Don’t groan—and stop making that face. I’m serious! You’ll hear a lot of people tell you it’s not necessary, but trust me when I say this is one of the most important parts of the editing process. Here’s why it’s so important. It’s easy for your brain to organize your own thoughts, but you won’t know what it’s going to look/sound like to your readers until you read it out loud. If something sounds wordy or gets you tongue-tied, rest assured it will do the same to your audience. I won’t go into exhaustive detail here, but I have a helpful article entitled How to Improve Your Manuscript outlining four pitfalls writers oftentimes fall into. It’ll get you started on the road to editing. If spelling and grammar isn’t your forte, don’t be afraid to hire a professional editor. Investing a couple hundred dollars for your future is worth it to produce quality work. Don’t forget: your name is attached when it’s published, and they won’t blame the editor for mistakes.

Seek Help

Perhaps the best advice I can give you is to connect with other writers. Give your work to someone whose skill and opinion you trust. I belong to a local writer’s group called SpriFiWri stationed in Springfield, Illinois. We meet twice a month to share our work and offer criticism and feedback. Using red pens, we ferociously attack the work, and call it ‘making it bleed.’ Seeing lots of red is not a bad thing; it’s a great thing. If you’re serious about writing, nothing is more valuable than criticism. Lose the sensitivity, let go of the sentimentality, and grow some thick skin. If they read something you wrote and they hate it, you say, “Thank you for taking the time to read it. I appreciate your feedback. What can I do to make it better?” Then, listen to what they say, and take it to heart. Remember, you’re far more interested in what they didn’t like than what they did.

Tip: Print your entire manuscript when you give it to someone to review. It guarantees your file doesn’t go places it’s not supposed to, and it’s harder to overlook. Ever been sent a file and left it forgotten in your email inbox or saved in your Downloads folder? I have. They might do the same. But a printed, physical copy serves as a better reminder. Double-space so there’s room for them to take a red pen to it.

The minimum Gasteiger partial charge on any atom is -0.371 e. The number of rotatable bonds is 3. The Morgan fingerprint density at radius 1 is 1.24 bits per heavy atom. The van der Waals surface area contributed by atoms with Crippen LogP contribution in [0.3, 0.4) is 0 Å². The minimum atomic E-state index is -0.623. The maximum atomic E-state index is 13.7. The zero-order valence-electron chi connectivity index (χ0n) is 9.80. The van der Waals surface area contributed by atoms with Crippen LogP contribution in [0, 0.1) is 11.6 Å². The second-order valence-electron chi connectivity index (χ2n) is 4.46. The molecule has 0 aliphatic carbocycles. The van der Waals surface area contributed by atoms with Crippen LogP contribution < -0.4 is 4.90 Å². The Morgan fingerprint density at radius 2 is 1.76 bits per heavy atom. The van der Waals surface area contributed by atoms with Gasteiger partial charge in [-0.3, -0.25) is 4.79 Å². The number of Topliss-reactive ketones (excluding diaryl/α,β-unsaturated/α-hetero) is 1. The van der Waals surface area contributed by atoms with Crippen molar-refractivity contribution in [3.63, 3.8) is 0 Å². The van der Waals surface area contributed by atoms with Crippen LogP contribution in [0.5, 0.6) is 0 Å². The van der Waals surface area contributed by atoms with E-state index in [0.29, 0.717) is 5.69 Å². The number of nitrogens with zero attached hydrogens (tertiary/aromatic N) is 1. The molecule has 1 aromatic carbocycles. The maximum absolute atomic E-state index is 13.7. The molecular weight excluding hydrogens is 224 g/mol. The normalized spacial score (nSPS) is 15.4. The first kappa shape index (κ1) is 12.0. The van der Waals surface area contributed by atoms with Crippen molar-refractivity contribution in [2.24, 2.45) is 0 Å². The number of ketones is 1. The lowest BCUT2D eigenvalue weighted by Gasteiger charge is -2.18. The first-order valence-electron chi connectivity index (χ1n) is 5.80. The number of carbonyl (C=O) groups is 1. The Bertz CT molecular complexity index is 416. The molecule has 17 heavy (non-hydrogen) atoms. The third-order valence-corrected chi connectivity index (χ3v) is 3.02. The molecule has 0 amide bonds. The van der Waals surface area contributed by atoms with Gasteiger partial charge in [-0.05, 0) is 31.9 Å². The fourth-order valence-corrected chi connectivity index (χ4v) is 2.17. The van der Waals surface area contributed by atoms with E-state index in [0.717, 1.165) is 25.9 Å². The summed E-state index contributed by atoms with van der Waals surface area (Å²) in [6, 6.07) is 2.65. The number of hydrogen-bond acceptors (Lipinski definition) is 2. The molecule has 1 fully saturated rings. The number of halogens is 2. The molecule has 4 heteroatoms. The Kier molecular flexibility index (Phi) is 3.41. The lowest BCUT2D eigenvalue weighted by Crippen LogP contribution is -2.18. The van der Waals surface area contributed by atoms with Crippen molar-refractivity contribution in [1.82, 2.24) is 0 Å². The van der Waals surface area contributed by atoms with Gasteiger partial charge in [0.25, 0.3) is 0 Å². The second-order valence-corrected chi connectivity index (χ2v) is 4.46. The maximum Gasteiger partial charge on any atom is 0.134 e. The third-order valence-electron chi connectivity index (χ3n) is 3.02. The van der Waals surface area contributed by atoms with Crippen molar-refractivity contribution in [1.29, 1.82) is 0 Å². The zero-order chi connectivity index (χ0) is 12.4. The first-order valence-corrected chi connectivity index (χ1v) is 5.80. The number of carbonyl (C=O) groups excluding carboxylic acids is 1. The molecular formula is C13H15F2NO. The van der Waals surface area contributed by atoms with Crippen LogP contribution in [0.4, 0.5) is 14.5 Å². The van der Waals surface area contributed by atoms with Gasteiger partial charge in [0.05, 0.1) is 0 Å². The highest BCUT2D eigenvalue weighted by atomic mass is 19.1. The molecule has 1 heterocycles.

Read It Again

After you’ve made the changes you want, you might want to take another short rest from working on it. No need to wait 30 days this time; a week should suffice. Get your manuscript in the format you like to read best (e-book, printed, on-screen) and read your ‘finished’ product. You’re almost certain to find things you’ll want to change. At this point, you’re looking less for grammar and spelling, and more for whether the chapters flow together well. Are they in the right place? Do certain points in the story drag? You might want to shorten these segments. If there are bothersome things, however minute, bothering you, they’ll bother your readers too.

Try not to write the parts that people skip.

—Elmore Leonard

Conclusion

Writing is about what works. Following this guide to the letter might not be the best thing for you. Take what’s helpful to you, and apply it. Modify the rest, or throw it out completely. If you take anything away from this article, let it be the Golden Rule of Writing: re-writing is always better writing. A painter starts with a blank canvas and fills it with something that wasn’t there before. A sculptor starts with a block of stone and slowly chisels away until his or her creation takes form. Both principles apply to writing. Once you hash out what you want to say, take the time to smooth and polish until it says exactly what you want it to say—no more and no less.

I hope you enjoyed this article and found it helpful. Feel free to leave questions or comments below. Thanks for reading!